On this day in 1968 the Nobel Prize–winning novelist John Steinbeck died. His groundbreaking book, of course, was The Grapes of Wrath, published in 1939. Critics of literary celebrity in the 21st century would do well to read the essay on Steinbeck published in The Nation that November, written by then–literary editor Margaret Marshall, which addresses the question of whether Steinbeck would let the fame go to his head and whether the film version of the novel then in production would violate the spirit of his work.

John Steinbeck has probably had more publicity since April than any other living writer; but he seems to have a more healthy attitude toward his work than many of his commentators. In an interview which appeared in the Los Angeles Times in July he is reported to have said, “I’m not even a finished writer yet.” “They’re not going to lionize me,” he went on to say; “I think of the Arabian story-tellers, the best writers in the world. You didn’t find them installed in luxurious surroundings. They squatted in the market-place and told and retold stories, and they refined and perfected them to the point you find in ‘Arabian Nights.’” So far as I have been able to discover this is not an expression of false modesty. Steinbeck is extremely shy; the fact is attested by competent witnesses. At the same time this shyness seems to have nothing to do with a lack of confidence in his work, though it should be recorded also in this connection that in mid-career, just before “The Grapes of Wrath,” he tore up a manuscript dealing with similar material which he decided was “false.” I have no doubt that, being human, he enjoys praise, but he has consistently shunned the mechanics and functionaries of publicity, for which he has a genuine if exaggerated dislike. His remarks do indicate a youthful and self-conscious cast of mind which is characteristic and which documents his own assertion that he is not a finished writer yet, especially in so far as the term means maturity of mind as well as skill with words.…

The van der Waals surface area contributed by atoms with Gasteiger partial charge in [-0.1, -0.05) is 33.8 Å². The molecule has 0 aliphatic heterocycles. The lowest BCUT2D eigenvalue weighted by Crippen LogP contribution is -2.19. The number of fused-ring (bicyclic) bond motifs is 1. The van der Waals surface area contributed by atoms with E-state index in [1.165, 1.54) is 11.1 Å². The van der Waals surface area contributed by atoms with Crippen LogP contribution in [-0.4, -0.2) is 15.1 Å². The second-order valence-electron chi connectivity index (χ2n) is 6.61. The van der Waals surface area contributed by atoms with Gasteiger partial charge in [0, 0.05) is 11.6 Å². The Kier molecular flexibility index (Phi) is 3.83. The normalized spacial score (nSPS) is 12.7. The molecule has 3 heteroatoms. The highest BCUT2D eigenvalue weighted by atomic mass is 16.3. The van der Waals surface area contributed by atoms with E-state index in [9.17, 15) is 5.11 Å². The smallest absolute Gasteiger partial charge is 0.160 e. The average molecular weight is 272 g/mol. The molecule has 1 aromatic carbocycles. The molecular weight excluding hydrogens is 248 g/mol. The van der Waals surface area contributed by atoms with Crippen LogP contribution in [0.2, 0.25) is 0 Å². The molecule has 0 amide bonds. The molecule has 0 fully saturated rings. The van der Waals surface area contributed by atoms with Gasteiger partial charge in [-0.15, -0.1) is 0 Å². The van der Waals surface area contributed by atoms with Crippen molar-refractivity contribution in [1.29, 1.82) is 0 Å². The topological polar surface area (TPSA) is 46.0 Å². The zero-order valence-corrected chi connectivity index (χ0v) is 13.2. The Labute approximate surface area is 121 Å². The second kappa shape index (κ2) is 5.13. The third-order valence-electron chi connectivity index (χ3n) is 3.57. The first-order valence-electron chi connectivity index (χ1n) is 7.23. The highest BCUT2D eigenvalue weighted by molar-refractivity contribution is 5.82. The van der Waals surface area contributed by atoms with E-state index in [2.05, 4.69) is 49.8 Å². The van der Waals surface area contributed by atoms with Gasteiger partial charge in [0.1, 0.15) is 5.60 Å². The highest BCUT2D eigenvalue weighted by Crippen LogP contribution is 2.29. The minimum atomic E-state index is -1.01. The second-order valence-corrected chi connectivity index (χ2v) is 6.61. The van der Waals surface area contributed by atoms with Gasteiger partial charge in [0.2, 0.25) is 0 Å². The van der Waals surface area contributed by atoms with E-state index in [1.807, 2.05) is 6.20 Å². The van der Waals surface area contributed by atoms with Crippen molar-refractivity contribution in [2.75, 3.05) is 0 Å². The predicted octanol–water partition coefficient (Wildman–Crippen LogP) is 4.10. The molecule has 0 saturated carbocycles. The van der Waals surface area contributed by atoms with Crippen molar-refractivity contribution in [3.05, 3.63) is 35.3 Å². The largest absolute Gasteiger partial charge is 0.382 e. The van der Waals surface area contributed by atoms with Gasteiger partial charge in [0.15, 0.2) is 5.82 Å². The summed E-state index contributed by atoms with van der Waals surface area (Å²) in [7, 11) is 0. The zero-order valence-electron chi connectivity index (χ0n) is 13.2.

He has had little experience of the urban side of American life, including the “literary” world, which he avoids. On the other hand, an intense love of nature and of rural life are more than apparent in his books, most of which deal with the land and people close to the land, He is said to have a dread of insecurity, which is ascribed to years of living from hand to mouth but probably springs from deeper sources—the sense of insecurity might be called the national neurosis; he still lives frugally, and I understand that he has distributed his considerable earnings among various banks in deposits of $5,000, the maximum amount guaranteed by the government. But though he has been sensible enough to insure his economic future, there is no evidence to suggest that he is unduly cautious or has any respect for respectability.…

“The Grapes of Wrath” is now being filmed. Mr. Steinbeck told Darryl Zanuck in a reported interview that he was keeping in reserve the $75,000 he got for the movie rights and intended to sue if the picture violates the theme and spirit of the book. Mr. Zanuck told Mr. Steinbeck that he had had detectives investigate the plight of the Okies and had been informed that conditions were much worse than Steinbeck pictures them. This suggests a new social use for detectives which only a Hollywood producer would have thought up.

December 20, 1968

To mark The Nation’s 150th anniversary, every morning this year The Almanac will highlight something that happened that day in history and how The Nation covered it. Get The Almanac every day (or every week) by signing up to the e-mail newsletter.